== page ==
Autotransformer-Variac AC-DC Power Supply
Known as an autotransformer or variac this is a single winding transformer. It can be step-up or step-down. A variac can have taps or a slider. In the past these were also referred to as rheostats. Variac is a trademark of General Radio from the 1930s.
Here I am interested only in a single phase slider type variac. (Fig. 4 below.) It is useful for producing a variable AC voltage that can be rectified-filtered for a variable direct current output.
Fig. 1 upper left corner illustrates a B&K Model 1653 power supply. It incorporates a variac and an isolation transformer.
That eliminates the greatest problem with an autotransformer - lack of electrical isolation from the "hot" side of the AC line.
This not only creates a shock hazard but could damage my oscilloscope or other power line connected test equipment.
I'm doing a number of higher voltage test circuits and need higher variable DC voltage up to 180-volts DC.
Fig. 2 is a schematic for building your own isolated variable AC-DC power supply.
T2 and T1 exist within the B&K Model 1653 while the other parts are on the small green circuit board in the center of Fig. 1.
The B&K Model 1653 was sold in the early 1980s and similar boxes today are expensive, may not have an actual autotransformer.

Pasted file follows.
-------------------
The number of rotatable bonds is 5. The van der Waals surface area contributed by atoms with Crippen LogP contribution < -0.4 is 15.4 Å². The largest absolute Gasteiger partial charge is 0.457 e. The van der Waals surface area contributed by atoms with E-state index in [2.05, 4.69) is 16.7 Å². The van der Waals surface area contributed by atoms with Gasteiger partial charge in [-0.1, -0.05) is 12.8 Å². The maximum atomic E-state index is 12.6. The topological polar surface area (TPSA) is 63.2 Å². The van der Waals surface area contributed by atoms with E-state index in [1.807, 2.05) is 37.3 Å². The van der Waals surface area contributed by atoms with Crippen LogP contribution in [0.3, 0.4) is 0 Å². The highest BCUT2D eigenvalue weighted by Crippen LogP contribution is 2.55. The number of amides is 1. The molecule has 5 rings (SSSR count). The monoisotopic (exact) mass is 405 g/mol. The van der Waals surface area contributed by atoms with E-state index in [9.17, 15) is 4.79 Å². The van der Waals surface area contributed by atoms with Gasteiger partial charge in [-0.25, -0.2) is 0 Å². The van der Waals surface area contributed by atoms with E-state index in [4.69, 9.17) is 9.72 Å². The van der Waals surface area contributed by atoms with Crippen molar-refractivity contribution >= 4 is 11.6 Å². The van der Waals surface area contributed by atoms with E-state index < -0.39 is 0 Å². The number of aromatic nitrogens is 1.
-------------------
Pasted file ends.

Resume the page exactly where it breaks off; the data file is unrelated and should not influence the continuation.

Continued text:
One can buy separate parts as shown in Fig. 3 upper right corner.
Any bridge rectifier of sufficient current and voltage will work and the capacitor rating must be at least 200-volts.
If one buys the unit with no case ($30-$50+ lower right corner) and the separate isolation transformer all can be installed in a single metal case.
For more technical information I quote,
An autotransformer is an electrical transformer with only one winding. The "auto" (Greek for "self") prefix refers to the single coil acting alone, not to any kind of automatic mechanism. In an autotransformer, portions of the same winding act as both the primary winding and secondary winding sides of the transformer. In contrast, an ordinary transformer has separate primary and secondary windings which have no metallic conducting path between them.
The autotransformer winding has at least three taps where electrical connections are made. Since part of the winding does "double duty", autotransformers have the advantages of often being smaller, lighter, and cheaper than typical dual-winding transformers, but the disadvantage of not providing electrical isolation between primary and secondary circuits. Other advantages of autotransformers include lower leakage reactance, lower losses, lower excitation current, and increased VA rating for a given size and mass.
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